Varies per comp



Six Nations


World Cup

South Africa

World Cup Wins

South Africa 3
New Zealand 3
Australia 2
England 1


Rugby union, better known as “Rugby”, is one of the toughest sports in the world. With 15 players on each side contesting “scrums” “rucks” “mauls” “line-outs” over 80 gruelling minutes (2 x 40 min halves). 

Rugby originated at a public school in England in about 1845 at a school called Rugby School. It was said that the young men playing football at the time (or soccer as some people better know the game) that a player picked up the ball and ran down the field throwing the ball in the goal. This somehow turned into a tackle the guy with the ball game that was extremely rough.

In its most common form, the game is made of “Tries – 5 points”, “Conversions –  2 points”, “Penalty Goals – 3 points” and “Drop Goals – 3 points”.

Rugby union is a very popular sport around the world, comprising some 500 million fans and 10 million players. Rugby is played in most universities also which is where the game began at the amateur level.

There are major competitions in most countries, with higher level tournaments including Super Pacific Rugby, Six Nations Rugby, and many other competitions running in various countries. Then you have the World Rugby stage including the Rugby World Cup, The Rugby Championship, which sees Nations compete for various title


The Super Rugby Championship is a club competition involving 12 teams from Australia (5), Fiji (1), New Zealand (5), and the Pacific Islands (1).


The Rugby Championship is a international competition involving 4 nations with teams Argentina, Australia, New Zealand and South Africa.


The Six Nations is played in Northern Hemisphere between, England, Ireland, Scotland, Wales, France and Italy.


World Cup Rugby and Sevens Rugby are other International tournaments with Sevens being a very popular seven person team event.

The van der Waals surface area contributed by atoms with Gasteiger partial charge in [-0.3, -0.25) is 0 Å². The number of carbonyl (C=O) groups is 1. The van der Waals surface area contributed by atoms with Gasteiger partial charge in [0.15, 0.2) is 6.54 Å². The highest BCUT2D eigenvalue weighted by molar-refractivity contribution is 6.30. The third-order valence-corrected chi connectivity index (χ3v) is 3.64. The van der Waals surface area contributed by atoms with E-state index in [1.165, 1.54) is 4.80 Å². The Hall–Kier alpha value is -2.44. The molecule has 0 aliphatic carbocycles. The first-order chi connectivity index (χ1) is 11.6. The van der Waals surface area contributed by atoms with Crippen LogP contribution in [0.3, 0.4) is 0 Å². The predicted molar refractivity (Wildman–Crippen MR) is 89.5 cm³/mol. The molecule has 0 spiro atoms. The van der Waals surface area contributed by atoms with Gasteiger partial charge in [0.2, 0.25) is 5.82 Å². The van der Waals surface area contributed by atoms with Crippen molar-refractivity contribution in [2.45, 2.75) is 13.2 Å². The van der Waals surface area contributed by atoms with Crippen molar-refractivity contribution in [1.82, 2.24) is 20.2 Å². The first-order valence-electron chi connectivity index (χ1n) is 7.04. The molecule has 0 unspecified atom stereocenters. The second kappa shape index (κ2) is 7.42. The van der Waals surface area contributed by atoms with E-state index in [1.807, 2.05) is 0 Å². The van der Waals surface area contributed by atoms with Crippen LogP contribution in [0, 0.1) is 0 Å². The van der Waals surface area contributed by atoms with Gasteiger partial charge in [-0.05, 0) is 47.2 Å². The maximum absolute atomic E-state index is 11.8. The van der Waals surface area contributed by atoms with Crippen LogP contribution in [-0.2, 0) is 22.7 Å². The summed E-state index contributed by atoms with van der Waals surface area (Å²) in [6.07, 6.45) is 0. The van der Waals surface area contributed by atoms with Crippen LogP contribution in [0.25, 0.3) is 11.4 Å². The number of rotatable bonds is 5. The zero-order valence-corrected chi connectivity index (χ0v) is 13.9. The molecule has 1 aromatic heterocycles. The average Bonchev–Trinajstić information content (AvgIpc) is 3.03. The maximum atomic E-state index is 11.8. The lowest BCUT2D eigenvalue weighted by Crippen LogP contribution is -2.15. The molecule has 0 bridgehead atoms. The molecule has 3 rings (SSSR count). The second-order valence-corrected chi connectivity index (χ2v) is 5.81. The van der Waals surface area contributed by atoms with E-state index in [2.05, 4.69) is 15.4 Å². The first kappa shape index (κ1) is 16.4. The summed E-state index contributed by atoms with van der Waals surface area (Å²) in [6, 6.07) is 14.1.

History of the Game

Rugby football stems from the form of the game played at Rugby School, which former pupils then introduced to their universities.

Former Rugby School student Albert Pell is credited with having formed the first “football” team while a student at Cambridge University. Major private schools each used different rules during this early period, with former pupils from Rugby and Eton attempting to carry their preferred rules through to their universities.
A significant event in the early development of rugby football was the production of a written set of rules at Rugby School in 1845, followed by the Cambridge Rules that were drawn up in 1848.

Formed in 1863, the national governing body The Football Association (FA) began codifying a set of universal football rules. These new rules specifically banned players from running with the ball in hand and also disallowed hacking (kicking players in the shins), both of which were legal and common tactics under the Rugby School’s rules of the sport. In protest at the imposition of the new rules, the Blackheath Club left the FA followed by several other clubs that also favored the “Rugby Rules”. Although these clubs decided to ban hacking soon afterwards, the split was permanent, and the FA’s codified rules became known as “association football” whilst the clubs that had favored the Rugby Rules formed the Rugby Football Union in 1871, and their code became known as “rugby football”.